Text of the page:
No Fear

In an interesting article in the magazine Nautilus, J.B. MacKinnon, reports that a brain scan (fMRI) of free solo climber, Alex Honnold’s brain explains why he is so willing to risk his life to climb rocks without a rope.  The fear circuitry in his brain is dysfunctional.

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Posted in Awareness and Attention, by Douglas Fields, Neural Network Function, Neuroanatomy, Neuroethics, Psychiatric Disorders, Senses and Perception, Stress and Anxiety
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The Neuroscience of Violence

We are on the brink of a new understanding of the neuroscience of violence. Like detectives slipping a fiber optic camera under a door, neuroscientists insert a fiber optic microcamera into the brain of an experimental animal and watch the neural circuits of rage respond during violent behavior. Continue reading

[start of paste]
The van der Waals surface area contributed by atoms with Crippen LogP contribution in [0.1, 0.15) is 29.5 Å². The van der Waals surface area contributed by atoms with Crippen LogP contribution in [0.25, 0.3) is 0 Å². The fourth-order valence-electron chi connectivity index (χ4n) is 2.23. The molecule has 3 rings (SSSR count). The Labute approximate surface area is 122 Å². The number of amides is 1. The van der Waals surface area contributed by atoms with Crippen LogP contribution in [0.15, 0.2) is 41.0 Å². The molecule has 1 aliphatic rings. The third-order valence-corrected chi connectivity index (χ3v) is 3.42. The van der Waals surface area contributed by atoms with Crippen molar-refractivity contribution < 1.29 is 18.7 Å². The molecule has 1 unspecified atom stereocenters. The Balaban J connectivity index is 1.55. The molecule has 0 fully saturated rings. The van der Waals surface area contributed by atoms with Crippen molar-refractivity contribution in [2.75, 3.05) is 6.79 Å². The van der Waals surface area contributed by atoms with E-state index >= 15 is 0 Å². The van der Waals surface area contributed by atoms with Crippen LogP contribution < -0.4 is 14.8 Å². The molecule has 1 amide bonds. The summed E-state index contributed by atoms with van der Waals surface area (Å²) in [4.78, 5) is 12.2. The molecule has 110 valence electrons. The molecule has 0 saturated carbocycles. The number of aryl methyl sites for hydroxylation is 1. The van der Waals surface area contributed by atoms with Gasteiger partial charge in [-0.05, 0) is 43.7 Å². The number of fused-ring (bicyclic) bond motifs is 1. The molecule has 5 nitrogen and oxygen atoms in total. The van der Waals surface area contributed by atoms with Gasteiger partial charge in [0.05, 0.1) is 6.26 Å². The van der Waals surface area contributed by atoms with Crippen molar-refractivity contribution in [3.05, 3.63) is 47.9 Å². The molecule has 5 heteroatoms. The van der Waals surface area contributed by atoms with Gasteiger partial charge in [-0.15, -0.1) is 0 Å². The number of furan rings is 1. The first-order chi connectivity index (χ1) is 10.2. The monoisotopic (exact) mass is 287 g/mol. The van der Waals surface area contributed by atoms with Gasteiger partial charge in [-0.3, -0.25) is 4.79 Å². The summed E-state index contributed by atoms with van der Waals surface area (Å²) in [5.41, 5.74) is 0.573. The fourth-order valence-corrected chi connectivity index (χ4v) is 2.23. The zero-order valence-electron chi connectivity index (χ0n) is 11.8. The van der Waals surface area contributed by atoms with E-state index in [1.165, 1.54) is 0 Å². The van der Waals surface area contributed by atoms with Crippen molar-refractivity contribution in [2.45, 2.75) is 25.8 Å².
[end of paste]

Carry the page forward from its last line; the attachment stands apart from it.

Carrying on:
Posted in Addiction, Aging, by Douglas Fields, Childhood, In Society, Neural Network Function, Neuroanatomy, Psychiatric Disorders, Stress and Anxiety
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Zika: Ten things to know about a new public health emergency

The Zika virus is a global health threat. Despite renewed urgency because of the evidence suggesting that Zika causes birth defects, science has known of the virus for some time. It’s a deadly and debilitating virus for some newborns, so it’s important to have an accurate picture of the science behind it, the risks of infection and how it affects developing brains. Continue reading

Posted in About Neuroscience, Animal Research, Awareness and Attention, Brain Development, by Dwayne Godwin, Childhood, Childhood Disorders, Neuroethics, Policymakers, Pregnancy and Parenting, Press
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